Brisbane embraces Earth Day

Publisher: San Francisco Examiner
Reporter: Sabrina Crawford

BRISBANE -- Swaying on the hillside, the extended brushy arms of French broom plant blanket San Bruno Mountain. But though the exotic plant, with its petite yellow blossoms, is deceptively lovely in spring, local environmentalists say it's the No. 1 threat to the diverse natural habitat and, therefore, to the flutter of the endangered mission blue and silverspot butterflies that call the mountain's airy hilltop home.

"Invasive plants are second only to outright physical destruction when it comes to the loss of habitat," said Philip Batchelder, San Bruno Mountain watch program manager. "That is just starting to be grasped by policy makers, and greater public awareness and caring for the environment and other species is growing."

With that in mind, the city of Brisbane, which owns more than 20-acres of the hillside as protected public open space, is honoring Earth Day by sponsoring the first-ever San Bruno Mountain Habitat Restoration Day this Saturday.

On April 24, local environmental protection and education groups, residents and city officials are coordinating an eco-friendly afternoon of mountain air, environmental education and hands-on native plant restoration.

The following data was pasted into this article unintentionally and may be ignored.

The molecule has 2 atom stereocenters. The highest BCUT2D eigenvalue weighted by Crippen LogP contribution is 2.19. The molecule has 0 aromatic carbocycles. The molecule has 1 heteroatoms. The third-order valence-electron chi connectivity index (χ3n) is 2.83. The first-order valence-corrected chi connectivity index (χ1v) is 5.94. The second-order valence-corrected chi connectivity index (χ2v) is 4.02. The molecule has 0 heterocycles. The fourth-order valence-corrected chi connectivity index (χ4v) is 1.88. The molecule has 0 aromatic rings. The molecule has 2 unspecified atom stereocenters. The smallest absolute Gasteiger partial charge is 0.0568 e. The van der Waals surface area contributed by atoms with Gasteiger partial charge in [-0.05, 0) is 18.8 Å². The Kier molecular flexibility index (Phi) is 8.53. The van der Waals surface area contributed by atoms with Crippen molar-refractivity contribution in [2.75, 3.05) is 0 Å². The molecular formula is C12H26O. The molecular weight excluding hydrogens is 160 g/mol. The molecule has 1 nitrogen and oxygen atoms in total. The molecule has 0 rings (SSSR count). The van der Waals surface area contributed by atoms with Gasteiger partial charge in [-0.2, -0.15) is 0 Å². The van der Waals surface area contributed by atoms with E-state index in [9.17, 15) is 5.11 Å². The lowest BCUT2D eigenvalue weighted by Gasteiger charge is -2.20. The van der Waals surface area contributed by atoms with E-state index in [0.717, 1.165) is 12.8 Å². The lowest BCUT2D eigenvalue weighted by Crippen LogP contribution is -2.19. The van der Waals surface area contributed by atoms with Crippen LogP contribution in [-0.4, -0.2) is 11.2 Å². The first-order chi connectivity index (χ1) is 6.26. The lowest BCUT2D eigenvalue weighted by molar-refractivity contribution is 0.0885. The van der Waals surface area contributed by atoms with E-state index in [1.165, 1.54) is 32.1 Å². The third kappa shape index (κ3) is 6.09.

"The City of Brisbane has to date purchased over 20 acres of undeveloped land on San Bruno Mountain, using grant funds that restrict the use of the land to open space," said Brisbane Mayor Michael Barnes, in a flyer urging his fellow residents to dig in, volunteer and help restore harmony to their natural surroundings. "Now, the city needs to manage this land so that the community is protected from fire danger and indigenous species are protected from extinction."

To celebrate the 34th anniversary of Earth Day, the city is joining together with local groups like the San Bruno Mountain Watch, the Friends of San Bruno Mountain and the Native Plant Society, to rally residents to help tackle aggressive invaders like French broom and fennel, to keep those acres in pristine condition.

The last fragment of what was once the Franciscan Region ecosystem, San Bruno Mountain is one of the largest urban open spaces in the United States with 3,300 acres undeveloped, according to San Bruno Mountain Watch.

Local environmentalists say they hope Saturday's event will better inform the community about the mountain's native habitat and spark ongoing interest in community-minded restoration.

Call 415-508-2118 for more information.
Copyright 2004 San Francisco Examiner